I was amused to hear my grandmother say after watching a serial: “They should not let her go unpunished. She should be shot.” The extent to which television serials have captured the interest of women, mostly home-makers, is shocking.
Susanna K. Jose,
I am one of the unfortunate captive viewers of television soaps which travel from infancy to the grave, and then rise like the Phoenix. I admire the ingenuity of the story-tellers who can go on and on, with twists and turns.
But they seem to escape the wrath of feminists who have enough grist to crack down on the depravity a woman is subjected to.
It is wrong to blame the makers of television serials for all the ills. They are business people, not philanthropists. They sell what is in demand. Despite all the criticism about the portrayal of women in soap operas, the fact remains that they are a huge success. This proves that the tele-serials show what people, especially women, want to see.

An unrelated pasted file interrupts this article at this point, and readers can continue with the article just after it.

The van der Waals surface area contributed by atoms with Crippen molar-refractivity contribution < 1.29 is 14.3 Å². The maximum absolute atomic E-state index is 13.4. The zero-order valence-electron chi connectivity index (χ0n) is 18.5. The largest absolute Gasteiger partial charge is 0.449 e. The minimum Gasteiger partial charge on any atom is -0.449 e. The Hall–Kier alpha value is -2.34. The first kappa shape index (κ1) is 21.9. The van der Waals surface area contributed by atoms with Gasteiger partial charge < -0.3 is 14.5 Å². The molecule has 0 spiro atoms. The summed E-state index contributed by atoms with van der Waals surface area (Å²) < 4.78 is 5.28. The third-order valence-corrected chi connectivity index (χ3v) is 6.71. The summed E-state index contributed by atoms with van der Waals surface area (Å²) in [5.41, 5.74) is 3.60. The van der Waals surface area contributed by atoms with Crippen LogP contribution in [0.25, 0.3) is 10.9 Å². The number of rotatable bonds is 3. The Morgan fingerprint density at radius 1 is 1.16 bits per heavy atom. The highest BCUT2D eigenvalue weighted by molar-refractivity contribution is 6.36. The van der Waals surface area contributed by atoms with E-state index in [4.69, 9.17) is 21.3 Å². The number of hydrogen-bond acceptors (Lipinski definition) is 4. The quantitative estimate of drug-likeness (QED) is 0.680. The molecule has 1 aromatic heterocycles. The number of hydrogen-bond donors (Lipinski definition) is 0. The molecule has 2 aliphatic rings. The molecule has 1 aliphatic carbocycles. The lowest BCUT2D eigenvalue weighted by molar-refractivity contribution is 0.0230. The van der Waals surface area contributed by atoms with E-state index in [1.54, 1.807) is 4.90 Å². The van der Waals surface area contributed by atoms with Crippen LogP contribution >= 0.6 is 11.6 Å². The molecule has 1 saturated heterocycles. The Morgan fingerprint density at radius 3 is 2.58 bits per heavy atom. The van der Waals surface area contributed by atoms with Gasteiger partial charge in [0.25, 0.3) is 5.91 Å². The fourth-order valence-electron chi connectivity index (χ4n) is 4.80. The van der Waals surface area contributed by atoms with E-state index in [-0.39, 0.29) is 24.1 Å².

A simple story without any masala does not thrill the audience. Doordarshan serials, which are largely progressive and do not denigrate women, are good but they fail to attract people. Even those who criticise soap operas cannot resist watching them till the last episode.